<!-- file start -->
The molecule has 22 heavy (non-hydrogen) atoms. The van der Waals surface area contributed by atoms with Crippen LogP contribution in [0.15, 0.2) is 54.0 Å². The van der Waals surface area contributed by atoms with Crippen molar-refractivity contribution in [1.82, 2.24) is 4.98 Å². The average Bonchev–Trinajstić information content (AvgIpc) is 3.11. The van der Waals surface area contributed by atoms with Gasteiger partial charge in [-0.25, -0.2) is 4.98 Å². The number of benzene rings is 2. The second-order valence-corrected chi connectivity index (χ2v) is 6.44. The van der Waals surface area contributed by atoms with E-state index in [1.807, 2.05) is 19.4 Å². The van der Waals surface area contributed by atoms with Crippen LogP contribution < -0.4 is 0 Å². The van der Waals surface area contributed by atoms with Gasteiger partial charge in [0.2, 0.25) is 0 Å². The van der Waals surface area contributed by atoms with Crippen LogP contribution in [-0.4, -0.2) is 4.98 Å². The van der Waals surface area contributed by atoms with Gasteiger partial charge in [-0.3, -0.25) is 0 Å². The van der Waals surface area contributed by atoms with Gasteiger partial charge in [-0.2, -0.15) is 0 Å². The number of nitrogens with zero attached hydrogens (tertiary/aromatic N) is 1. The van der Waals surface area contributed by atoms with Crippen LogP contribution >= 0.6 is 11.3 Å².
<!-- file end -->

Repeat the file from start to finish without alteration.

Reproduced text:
The molecule has 22 heavy (non-hydrogen) atoms. The van der Waals surface area contributed by atoms with Crippen LogP contribution in [0.15, 0.2) is 54.0 Å². The van der Waals surface area contributed by atoms with Crippen molar-refractivity contribution in [1.82, 2.24) is 4.98 Å². The average Bonchev–Trinajstić information content (AvgIpc) is 3.11. The van der Waals surface area contributed by atoms with Gasteiger partial charge in [-0.25, -0.2) is 4.98 Å². The number of benzene rings is 2. The second-order valence-corrected chi connectivity index (χ2v) is 6.44. The van der Waals surface area contributed by atoms with E-state index in [1.807, 2.05) is 19.4 Å². The van der Waals surface area contributed by atoms with Crippen LogP contribution < -0.4 is 0 Å². The van der Waals surface area contributed by atoms with Gasteiger partial charge in [0.2, 0.25) is 0 Å². The van der Waals surface area contributed by atoms with Crippen LogP contribution in [-0.4, -0.2) is 4.98 Å². The van der Waals surface area contributed by atoms with Gasteiger partial charge in [-0.3, -0.25) is 0 Å². The van der Waals surface area contributed by atoms with Gasteiger partial charge in [-0.2, -0.15) is 0 Å². The number of nitrogens with zero attached hydrogens (tertiary/aromatic N) is 1. The van der Waals surface area contributed by atoms with Crippen LogP contribution >= 0.6 is 11.3 Å².